The Superbike Commission, governing body for the World Superbike Championship, met at Madrid to introduce a number of changes to the rules for the World Superbike and World Supersport series for 2017.
There were some minor changes to the sporting regulations, as well as a couple of tweaks to the technical regulations. But there were also two major changes which will have a significant impact for next season and beyond.
The biggest change is also the most surprising and the least comprehensible. There is to be a major shake up in the way the grid for the second World Superbike race is set.
The Superpole session run on Saturday morning will continue to set the grid for Race 1. The grid for Race 2, however, will be partially set by the results of Race 1, using a slightly complex formula.
The first three rows of the grid for Race 2 will be filled by the riders who finished in 1st through 9th place in Race 1. They will not, however, line up in their finishing order. The riders who finished in 4th, 5th, and 6th in Race 1 will start Race 2 from 1st, 2nd, and 3rd on the grid. The riders who finished in 7th, 8th, and 9th will start from 4th, 5th, and 6th.
The riders who finished on the podium, however, will line up on the third row of the grid in reverse order. This means that the winner will line up in 9th, the rider who finished 2nd will start in 8th, and the rider who finished in 3rd will start the race from 7th on the grid.
The grid from 10th place onwards will be set based on Superpole results. That does not necessarily mean that the starting positions 10 through 22 will be the same as in Race 1, however, as riders who started outside of the Top 9 places, but finished 9th or better will move up.
Similarly, riders who qualified in the Top 9 but crashed out or finished outside the Top 9 will be reshuffled down to the fourth row or worse.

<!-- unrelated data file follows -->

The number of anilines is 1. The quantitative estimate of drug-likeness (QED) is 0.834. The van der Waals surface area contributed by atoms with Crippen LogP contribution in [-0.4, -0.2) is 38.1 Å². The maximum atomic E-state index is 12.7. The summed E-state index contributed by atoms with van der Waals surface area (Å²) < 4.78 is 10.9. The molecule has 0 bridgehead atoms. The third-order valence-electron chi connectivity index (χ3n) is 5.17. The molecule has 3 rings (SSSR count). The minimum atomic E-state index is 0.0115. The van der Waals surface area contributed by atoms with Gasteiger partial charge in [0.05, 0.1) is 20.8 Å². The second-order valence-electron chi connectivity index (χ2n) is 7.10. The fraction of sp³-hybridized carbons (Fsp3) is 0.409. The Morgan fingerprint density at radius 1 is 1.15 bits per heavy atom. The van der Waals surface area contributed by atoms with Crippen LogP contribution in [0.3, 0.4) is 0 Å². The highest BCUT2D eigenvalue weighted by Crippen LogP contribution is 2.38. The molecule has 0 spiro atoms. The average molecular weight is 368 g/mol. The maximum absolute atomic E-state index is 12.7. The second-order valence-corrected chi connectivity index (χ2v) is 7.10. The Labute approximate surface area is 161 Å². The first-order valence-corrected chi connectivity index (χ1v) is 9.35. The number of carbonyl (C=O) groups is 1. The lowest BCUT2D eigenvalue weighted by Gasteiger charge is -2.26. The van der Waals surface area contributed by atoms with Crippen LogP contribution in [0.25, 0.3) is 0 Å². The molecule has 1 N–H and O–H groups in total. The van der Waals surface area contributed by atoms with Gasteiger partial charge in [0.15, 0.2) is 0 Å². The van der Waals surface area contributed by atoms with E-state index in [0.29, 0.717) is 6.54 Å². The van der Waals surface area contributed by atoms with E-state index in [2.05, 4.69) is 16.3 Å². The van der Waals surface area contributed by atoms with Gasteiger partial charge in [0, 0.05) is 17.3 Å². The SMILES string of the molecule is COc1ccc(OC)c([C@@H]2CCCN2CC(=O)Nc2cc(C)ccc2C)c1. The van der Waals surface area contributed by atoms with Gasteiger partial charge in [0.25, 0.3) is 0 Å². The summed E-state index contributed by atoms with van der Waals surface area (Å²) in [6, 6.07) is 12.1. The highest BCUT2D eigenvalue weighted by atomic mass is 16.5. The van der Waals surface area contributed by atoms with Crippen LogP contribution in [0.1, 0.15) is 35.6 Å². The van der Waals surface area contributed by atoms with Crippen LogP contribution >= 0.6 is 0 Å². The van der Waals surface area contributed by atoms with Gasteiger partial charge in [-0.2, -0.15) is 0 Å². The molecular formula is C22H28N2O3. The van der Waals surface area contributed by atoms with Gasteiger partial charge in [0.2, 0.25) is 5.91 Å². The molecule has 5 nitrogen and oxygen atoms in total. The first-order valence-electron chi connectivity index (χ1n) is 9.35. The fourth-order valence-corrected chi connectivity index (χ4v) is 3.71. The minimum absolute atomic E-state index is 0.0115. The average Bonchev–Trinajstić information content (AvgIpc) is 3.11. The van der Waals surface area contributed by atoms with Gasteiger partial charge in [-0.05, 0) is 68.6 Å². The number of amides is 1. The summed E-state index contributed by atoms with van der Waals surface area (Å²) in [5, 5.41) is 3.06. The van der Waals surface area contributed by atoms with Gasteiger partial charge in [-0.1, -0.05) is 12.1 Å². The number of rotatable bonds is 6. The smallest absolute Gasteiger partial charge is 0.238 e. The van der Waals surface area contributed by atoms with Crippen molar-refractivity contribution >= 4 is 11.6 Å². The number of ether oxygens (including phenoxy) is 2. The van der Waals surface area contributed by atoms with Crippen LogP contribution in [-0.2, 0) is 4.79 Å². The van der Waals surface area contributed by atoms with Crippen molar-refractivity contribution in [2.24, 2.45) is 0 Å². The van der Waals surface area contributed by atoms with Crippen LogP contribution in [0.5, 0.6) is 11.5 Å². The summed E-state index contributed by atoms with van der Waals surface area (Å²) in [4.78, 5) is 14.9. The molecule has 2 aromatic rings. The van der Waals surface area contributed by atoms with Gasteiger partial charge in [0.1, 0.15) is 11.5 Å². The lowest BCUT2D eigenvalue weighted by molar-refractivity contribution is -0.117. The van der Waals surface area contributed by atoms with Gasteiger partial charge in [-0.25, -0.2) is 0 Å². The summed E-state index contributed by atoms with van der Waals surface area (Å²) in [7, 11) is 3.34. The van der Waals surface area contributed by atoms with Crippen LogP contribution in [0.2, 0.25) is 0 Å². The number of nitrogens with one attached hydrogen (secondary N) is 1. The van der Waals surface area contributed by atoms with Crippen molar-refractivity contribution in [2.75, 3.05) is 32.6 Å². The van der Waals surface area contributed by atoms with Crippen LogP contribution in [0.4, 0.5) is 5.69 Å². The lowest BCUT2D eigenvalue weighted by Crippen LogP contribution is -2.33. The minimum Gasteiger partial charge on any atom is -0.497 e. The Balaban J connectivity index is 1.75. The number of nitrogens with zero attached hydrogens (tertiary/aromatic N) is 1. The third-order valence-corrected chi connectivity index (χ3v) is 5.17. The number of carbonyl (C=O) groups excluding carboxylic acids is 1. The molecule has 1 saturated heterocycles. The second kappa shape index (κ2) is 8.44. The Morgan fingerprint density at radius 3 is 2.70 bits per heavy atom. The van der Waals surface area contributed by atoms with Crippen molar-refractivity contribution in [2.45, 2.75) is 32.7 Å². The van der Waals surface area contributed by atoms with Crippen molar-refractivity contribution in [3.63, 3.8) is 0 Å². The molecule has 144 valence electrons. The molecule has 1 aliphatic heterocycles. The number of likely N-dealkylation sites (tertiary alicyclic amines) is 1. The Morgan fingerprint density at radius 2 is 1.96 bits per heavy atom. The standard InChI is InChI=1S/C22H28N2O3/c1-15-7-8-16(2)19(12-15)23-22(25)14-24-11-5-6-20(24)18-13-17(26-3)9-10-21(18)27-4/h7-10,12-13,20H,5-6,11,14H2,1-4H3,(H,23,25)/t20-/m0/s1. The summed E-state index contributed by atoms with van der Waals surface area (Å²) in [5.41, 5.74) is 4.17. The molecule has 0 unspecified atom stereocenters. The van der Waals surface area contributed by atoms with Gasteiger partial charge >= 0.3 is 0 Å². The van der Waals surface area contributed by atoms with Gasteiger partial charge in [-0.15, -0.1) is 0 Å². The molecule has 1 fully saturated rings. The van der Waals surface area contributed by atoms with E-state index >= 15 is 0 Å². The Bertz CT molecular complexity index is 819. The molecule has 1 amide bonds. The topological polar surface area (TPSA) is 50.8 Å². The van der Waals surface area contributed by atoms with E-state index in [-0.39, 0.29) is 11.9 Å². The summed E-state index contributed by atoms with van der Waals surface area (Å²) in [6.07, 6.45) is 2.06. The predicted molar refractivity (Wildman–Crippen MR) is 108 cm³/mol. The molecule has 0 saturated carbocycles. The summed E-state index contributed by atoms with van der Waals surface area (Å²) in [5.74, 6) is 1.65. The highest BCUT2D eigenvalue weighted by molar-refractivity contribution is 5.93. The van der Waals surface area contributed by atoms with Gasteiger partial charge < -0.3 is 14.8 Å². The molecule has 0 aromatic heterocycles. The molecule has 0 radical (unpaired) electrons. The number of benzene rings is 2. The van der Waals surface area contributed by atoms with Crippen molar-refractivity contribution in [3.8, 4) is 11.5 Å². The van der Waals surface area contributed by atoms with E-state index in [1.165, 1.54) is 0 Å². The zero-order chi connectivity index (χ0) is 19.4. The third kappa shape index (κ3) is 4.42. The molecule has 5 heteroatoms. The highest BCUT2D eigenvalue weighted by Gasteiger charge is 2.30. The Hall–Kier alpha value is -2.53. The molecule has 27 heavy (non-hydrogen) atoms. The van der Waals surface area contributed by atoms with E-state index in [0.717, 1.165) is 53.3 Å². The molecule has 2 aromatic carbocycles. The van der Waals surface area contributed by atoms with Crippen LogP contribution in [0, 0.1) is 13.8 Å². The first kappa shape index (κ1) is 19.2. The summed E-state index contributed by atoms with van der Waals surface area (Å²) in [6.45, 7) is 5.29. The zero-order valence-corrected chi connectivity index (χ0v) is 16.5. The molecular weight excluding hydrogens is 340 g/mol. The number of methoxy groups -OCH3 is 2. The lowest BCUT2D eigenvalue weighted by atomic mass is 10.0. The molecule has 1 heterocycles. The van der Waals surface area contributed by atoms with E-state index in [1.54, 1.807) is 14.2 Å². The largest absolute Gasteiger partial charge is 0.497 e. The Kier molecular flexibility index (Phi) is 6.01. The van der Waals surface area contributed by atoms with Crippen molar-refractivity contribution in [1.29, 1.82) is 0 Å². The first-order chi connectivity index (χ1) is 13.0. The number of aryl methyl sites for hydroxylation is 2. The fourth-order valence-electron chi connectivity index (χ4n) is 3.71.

All this makes calculating grid positions a little complicated for 10th place and beyond. Basically, the riders who did not finish in the Top 9 in Race 1 will start Race 2 in order of their qualifying time.
Of the remaining riders, the rider with the best qualifying position from Superpole will start from 10th, the second best qualifying position will start from 11th, etc.
The most controversial change is obviously the change to the Top 9, however. In what appears to be an attempt to make the racing a little more exciting, success in Race 1 is to be punished, with the podium finishers being put back to the third row of the grid.
The idea, presumably, is that the best riders from Race 1 will have to make their way through traffic, providing some excitement and making it more difficult for a rider who dominates Race 1 to do the same in Race 2.
This would appear to be a misguided idea for several reasons: firstly, the essence of World Championship motorcycle racing is to find the rider and machine combination that performs best in each race.
Adding additional, complex obstacles to one group while not applying the same to another would appear to violate the sporting ethos of a World Championship series. That risks alienating the hardcore World Superbike fans that are the backbone of the sport.